Please take note:
We have just learned that a really great farm in Vinegar Flats that has to date been known as Urban Eden Farm has changed its name to the Vinegar Flats Farm. For years, the Spokane Farmland Preservation Working Group has referred to the 48-acre farm just south of Vinegar Flats that we have been working to preserve as the "Vinegar Flats Farm". So as to avoid confusion, we will now start referring to the farm we are trying to save as the Kampa Farm in recognition of the Kampa family who farmed it for many decades. It might take us a while to make the change throughout this website, so we ask for your understanding.
Michael Baumgartner, Treasurer, Spokane County (added 03/30/2021)
Breean Beggs, City Council President, City of Spokane
Lori Kinnear, Spokane City Council Member, District 2
Betsy Wilkerson, Spokane City Council Member, District 2
Brian McClatchey, Director of Political and Intergovernmental Affairs, City of Spokane
Erik Poulsen, Manager of Intergovernmental Affairs, City of Spokane
Garret Jones, Director, Spokane Parks and Recreation, City of Spokane
Kara Odegard, Manager of Sustainability Initiatives, City of Spokane
Mary Kuney, Spokane County Commissioner
Doug Chase, Director, Spokane County Parks, Recreation & Golf
Paul Knowles, Spokane County Parks, Recreation and Golf
Dear Spokane Decision-makers,
We live in Spokane because, as the promotional slogan goes, it's "near nature, near perfect." One of the factors that makes this slogan ring true is the fact that Spokane County is still blessed with over half a million acres of productive farmland. The sad truth is, however, that current policies are failing to preserve Spokane's food security and quality of life by not effectively protecting our precious farmland from being lost forever to development.
A community is only ever given so much farmland. Once it's built over, it's gone forever.
The COVID-19 pandemic has highlighted weaknesses in our food system that were already known prior to the outbreak of the virus. It has now become clear that we as a community must read the writing on the wall and act to strengthen our local and regional food system. One way to do this is to make sure we do not needlessly lose prime agricultural farmland in our region to development pressures. Another way is to build up our capacity to produce food locally for local consumption while ensuing that folks of all income levels can access it. This can take the form of promoting and supporting more local food production including more regional farms, community gardens and even community farms.
A recent report by the American Farmland Trust, a national farmland preservation organization, called Farms Under Threat, concluded that Washington State has five times as many farmers over the age of 65 than farmers under the age of 35. We must help younger folks who want to farm (and there are many) to learn the craft and take up the task of producing food in our region. An excellent way to do this would be by creating an urban agriculture education center at the former Kampa Farm.
Recent conditional approval by the Planning Department of a permit for constructing ninety-four homes on 48-acres of zoned agricultural land just south of the Vinegar Flats neighborhood (a.k.a the Pilcher Farm or Kampa Farm) is the latest example of the failure of local government to live up to its own commitments, specified in the Comprehensive Plan to "preserve, protect and restore unique and non-renewable resources or features such as wetlands, wildlife habitat, agricultural areas, and special natural areas [and] protect Comprehensive Plan-designated agricultural lands for continued agriculture use."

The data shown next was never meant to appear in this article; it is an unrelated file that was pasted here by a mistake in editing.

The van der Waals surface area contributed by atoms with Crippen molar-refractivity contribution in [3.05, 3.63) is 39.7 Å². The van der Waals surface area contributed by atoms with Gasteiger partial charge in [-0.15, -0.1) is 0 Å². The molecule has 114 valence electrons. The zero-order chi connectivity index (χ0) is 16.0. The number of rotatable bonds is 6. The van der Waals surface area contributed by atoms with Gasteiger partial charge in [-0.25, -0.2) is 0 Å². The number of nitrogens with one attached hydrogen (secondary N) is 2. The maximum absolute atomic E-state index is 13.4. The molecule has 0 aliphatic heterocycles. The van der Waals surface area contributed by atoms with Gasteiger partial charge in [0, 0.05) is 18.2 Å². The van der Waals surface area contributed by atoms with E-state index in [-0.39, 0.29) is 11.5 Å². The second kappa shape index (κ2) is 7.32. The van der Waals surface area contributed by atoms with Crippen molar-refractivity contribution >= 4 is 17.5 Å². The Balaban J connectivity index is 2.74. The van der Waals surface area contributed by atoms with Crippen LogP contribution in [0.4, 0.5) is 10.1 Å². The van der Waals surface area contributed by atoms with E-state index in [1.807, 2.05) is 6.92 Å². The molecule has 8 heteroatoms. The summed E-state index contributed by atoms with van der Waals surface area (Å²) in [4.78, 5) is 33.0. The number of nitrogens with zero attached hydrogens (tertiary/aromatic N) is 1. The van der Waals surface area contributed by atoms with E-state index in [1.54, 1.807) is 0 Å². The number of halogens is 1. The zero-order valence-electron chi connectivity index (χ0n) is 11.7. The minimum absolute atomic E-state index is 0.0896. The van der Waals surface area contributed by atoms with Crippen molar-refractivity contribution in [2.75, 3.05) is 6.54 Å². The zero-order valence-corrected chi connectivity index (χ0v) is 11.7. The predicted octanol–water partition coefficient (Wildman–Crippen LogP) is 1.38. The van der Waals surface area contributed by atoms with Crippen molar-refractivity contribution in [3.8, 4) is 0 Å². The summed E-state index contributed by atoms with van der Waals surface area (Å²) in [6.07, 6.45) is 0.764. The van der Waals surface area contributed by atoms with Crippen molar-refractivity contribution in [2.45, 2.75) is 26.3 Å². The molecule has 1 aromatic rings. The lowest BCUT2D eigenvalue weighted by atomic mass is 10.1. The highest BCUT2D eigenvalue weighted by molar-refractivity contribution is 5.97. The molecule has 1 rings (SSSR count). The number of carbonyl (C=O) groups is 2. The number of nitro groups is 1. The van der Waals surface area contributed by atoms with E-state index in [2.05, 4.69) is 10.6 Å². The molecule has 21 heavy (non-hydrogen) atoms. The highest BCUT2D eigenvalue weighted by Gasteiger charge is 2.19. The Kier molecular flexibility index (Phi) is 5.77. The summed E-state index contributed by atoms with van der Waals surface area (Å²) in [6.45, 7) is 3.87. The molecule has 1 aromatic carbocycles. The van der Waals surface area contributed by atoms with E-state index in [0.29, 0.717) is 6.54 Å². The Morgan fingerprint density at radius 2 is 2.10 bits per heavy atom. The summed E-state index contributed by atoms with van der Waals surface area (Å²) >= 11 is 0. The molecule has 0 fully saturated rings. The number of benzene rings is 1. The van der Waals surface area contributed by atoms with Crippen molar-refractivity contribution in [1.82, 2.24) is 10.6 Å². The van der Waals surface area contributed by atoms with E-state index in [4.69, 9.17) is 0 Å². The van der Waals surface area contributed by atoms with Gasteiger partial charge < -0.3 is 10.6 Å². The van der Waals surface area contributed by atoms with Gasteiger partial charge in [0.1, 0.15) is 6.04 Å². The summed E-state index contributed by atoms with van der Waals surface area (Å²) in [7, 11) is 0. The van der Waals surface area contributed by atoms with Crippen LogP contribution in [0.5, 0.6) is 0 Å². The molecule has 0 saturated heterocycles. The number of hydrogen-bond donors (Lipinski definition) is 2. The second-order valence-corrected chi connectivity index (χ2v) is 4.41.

We oppose the plan to destroy these 48 acres of farmland by allowing the completion of the planned development known as the "Deep Pine Overlook." All of the land where the houses would be built is classified by the USDA's Natural Resources Conservation Service as "prime farmland." It’s also an area prone to flooding, even catastrophic flooding, despite assurances from the developers that down-play the flood risk. The risk of catastrophic flooding brings into question whether it’s an appropriate place for a dense housing development or better preserved as open space.
Neighbors in the area are very concerned that a new housing development of this size would worsen traffic flows on a stretch of State Route 195 already notoriously hazardous.
Concern is also great about increased pollution of Hangman Creek that runs adjacent to the property. It's already one of the state's most polluted waterways.
It is important to note that this parcel has for years been near the top of the list of Spokane County Conservation Futures potential land acquisitions.
We are heartened and encouraged by the fact that last year twenty people representing city and county government and independent conservation organizations spent two hours touring the property and discussed potential strategies for how to piece together a funding plan for the public purchase of this property. Furthermore, we support this parcel becoming city-owned farmland to be managed by a partnership of non-profit and educational institutions for the purposes of growing food for local consumption, using regenerative methods and permaculture principles and establishing a community learning center for teaching small-scale farming skills, urban agriculture and other agrarian arts.
03/30/2021 Update: We are further heartened by the recent proposal by Spokane County Treasurer Michael Baumgartner to use Spokane Public Investment Funds to support a local public financing option towards the purchase of the Kampa Farm. This would be a real breakthrough!
Thank you for your continuing attention to this vital initiative,